My mother's Mbaraezi (or simply ezi) -- the physical space and symbol of her being entitled to the resources of the larger family, indeed a territory allocated to her to sweep and maintain on daily basis -- that provided the initial geography for my development as a child. Every child grew up in an ezi and this ezi was one major force that shaped the child's life, relationship with other people, both those of the ime ezi (the insiders of the ezi) and those of the other ezi. Ezi nne m, my mother's ezi, was the first territory I explored as a crawling baby, sometimes eating sand, sometimes mixing the sand with my urine and tasting it, before the elderly ones noticed and ran to remove me from what they considered a child's foolish thinking that everything is for the mouth. But they didn't know that by tasting the sands of the ezi, I become one with my mother's ezi, a communion only the grannies understood -- maybe because their old age placed them very close to the borders of the human and spirit worlds. And later when I advanced in childhood, I turned the Mbaraezi to a canvas of my art studio. With a stick I traced the outlines of many objects on that canvas, making sure no invader destroyed my art. Indeed, I mounted guard, or made sure I had an eye on my artwork, if I had other tasks on my hand. That way, my Mbaraezi artworks stayed for some hours, even days, except it rained and they got wiped out. But even the rain provided another cleaner canvas and desire for me to "draw." And I drew and drew and drew, until I almost covered the entire ezi with my unique art.
From the drawing of single objects, I moved on to the drawing of longer narratives -- I told stories in a set of connected diagrams. If it was not about the tortoise going to marry the King's daughter and what happened later, it was about automobiles driving on a road and how some of them collided and caused deaths, while some passengers grew wings and flew away. Sometimes it was about the Biafran anti-aircraft guns dealing with the menacing Nigerian war planes, or about Chukwuemeka Odumegwu-Ojukwu flogging Yakubu Gowon our enemy and the latter crying and begging for mercy. There were always stories to be told on the canvas of the Mbaraezi, stories from the mouths of the elders or stories we made up as children. The mbaraezi art seemed to call for more and more stories.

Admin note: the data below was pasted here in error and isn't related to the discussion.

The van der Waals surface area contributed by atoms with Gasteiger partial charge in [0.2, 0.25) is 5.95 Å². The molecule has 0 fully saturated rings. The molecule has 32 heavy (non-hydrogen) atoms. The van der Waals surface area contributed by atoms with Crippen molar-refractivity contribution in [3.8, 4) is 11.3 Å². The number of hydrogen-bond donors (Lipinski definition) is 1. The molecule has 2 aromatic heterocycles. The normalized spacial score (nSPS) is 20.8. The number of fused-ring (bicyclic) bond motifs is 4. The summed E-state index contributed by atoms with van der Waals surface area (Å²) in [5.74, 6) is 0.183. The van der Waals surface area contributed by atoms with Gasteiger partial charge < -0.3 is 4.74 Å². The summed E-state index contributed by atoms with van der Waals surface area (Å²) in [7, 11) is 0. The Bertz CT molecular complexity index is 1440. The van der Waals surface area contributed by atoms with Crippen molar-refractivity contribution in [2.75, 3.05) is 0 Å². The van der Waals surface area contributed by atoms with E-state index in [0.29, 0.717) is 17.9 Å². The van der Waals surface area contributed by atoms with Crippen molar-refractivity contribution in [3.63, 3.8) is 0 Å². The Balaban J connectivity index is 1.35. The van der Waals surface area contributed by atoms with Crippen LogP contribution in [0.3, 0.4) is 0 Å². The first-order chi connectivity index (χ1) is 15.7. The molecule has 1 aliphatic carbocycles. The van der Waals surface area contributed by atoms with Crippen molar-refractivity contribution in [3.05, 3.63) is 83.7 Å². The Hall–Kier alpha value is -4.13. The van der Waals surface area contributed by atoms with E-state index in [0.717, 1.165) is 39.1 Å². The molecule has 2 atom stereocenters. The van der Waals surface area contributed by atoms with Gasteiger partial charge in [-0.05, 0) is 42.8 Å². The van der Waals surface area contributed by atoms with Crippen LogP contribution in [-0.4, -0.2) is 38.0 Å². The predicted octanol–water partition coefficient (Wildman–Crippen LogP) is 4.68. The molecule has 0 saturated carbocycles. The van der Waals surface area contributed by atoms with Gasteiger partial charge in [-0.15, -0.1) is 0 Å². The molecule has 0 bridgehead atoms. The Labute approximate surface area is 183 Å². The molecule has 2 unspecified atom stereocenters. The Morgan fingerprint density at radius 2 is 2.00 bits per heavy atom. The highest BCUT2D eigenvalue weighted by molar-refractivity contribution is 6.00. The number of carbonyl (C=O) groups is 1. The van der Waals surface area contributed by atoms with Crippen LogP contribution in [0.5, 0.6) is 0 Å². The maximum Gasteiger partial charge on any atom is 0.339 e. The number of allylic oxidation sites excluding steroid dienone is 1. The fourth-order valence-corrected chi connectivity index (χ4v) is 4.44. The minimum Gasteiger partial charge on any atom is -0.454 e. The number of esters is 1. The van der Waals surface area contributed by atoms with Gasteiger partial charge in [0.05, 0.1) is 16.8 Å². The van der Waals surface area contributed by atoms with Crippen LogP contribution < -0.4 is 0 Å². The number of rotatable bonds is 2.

Mbaraezi art indeed symbolically narrates the cultural relevance of the ezi in the politics of a family and the village. How could a wife be a wife if she has no ezi and no obubo? What she sweeps from her fireplace and from her ezi she scatters in her obubo, her garden, to make it more and more fertile. She needs to make her obubo more and more fertile as she makes other things fertile in the household, including the fertility of the mind that scribbles and sketches on her ezi.
As I grew older, I understood that the ezi on which I scribbled and sketched was not just the symbol of my mother's space in the household but indeed my mother's presence. She was the presence of my childhood art. She was its vitality, its becoming, its potentials that were renewed day after day as I scribbled and sketched.
Yes, the poor standing of the family's finances and lack of full access to modernity meant that we, the children growing up, did not have the luxury of sheets of paper, pens and pencils, not to talk of real drawing boards and canvasses. The stationery we had were exclusively reserved for formal school work and could not have been squandered on what was then considered by the adults as part of the foolishness we needed to enjoy as children. As children, we were free to imagine such sketches on the ezi and other odds and ends we gathered as our property, but if we grew older, we would understand that there are other art forms, other forms of wealth that mattered, and put away our childish possessions. That was the logic. No one really took our mbaraezi art seriously. No one saw our childhood art as our science. Every adult saw what we were doing in the sands as imu umunwa, roughly translated as "learning the thrill that occupies a child's mind."
There is something about children's enjoyment of the space of the ezi in the context of their development that parents of today need to understand. Provide adequate drawing materials to children but imprison them in their rooms or in the sitting room and the urge to use a wide space would still push them to scribble and draw on the walls, the chairs, clothes, and so on. Don't keep scolding them, saying this and that psychologist told you such "defacing" is a disorder from which you have to deliver the child. You and your psychologist are joking! The child needs the ezi, not just the modern stationery, even if that ezi is a different kind of space where the child can move around and develop narrative imagination on paper and other physical objects. Is it not interesting that a child sees art in every object or thinks that every object should be a medium for artistic expression?
Indeed, not many people take interest in observing children at work or try to understand how an intimacy develops between the space of the child's work and the exploring mind of the child. I could not have found intimacy with my mother's ezi on any drawing paper or board offered to me as a child artist. As I found an intimacy with my mother's ezi, I found an intimacy with my mother as a source and context of my creativity. Indeed, as an adult, I still have that maternal canvas on my mind and recognize its tremendous narrative powers.